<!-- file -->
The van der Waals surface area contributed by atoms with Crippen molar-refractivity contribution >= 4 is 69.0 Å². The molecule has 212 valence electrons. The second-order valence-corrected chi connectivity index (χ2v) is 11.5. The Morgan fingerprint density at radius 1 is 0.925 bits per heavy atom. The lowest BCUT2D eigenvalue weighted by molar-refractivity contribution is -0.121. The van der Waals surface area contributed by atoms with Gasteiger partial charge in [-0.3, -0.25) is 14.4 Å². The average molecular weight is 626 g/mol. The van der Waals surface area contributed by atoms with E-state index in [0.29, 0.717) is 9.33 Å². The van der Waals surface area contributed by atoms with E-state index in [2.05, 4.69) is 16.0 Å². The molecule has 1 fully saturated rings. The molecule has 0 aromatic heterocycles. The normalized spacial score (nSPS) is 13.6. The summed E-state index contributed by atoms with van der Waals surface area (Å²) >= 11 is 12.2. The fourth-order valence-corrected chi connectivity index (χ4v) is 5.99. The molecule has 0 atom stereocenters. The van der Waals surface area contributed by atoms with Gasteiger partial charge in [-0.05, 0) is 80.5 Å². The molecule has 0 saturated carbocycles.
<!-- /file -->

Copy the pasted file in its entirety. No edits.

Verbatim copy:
The van der Waals surface area contributed by atoms with Crippen molar-refractivity contribution >= 4 is 69.0 Å². The molecule has 212 valence electrons. The second-order valence-corrected chi connectivity index (χ2v) is 11.5. The Morgan fingerprint density at radius 1 is 0.925 bits per heavy atom. The lowest BCUT2D eigenvalue weighted by molar-refractivity contribution is -0.121. The van der Waals surface area contributed by atoms with Gasteiger partial charge in [-0.3, -0.25) is 14.4 Å². The average molecular weight is 626 g/mol. The van der Waals surface area contributed by atoms with E-state index in [0.29, 0.717) is 9.33 Å². The van der Waals surface area contributed by atoms with E-state index in [2.05, 4.69) is 16.0 Å². The molecule has 1 fully saturated rings. The molecule has 0 aromatic heterocycles. The normalized spacial score (nSPS) is 13.6. The summed E-state index contributed by atoms with van der Waals surface area (Å²) >= 11 is 12.2. The fourth-order valence-corrected chi connectivity index (χ4v) is 5.99. The molecule has 0 atom stereocenters. The van der Waals surface area contributed by atoms with Gasteiger partial charge in [-0.05, 0) is 80.5 Å². The molecule has 0 saturated carbocycles.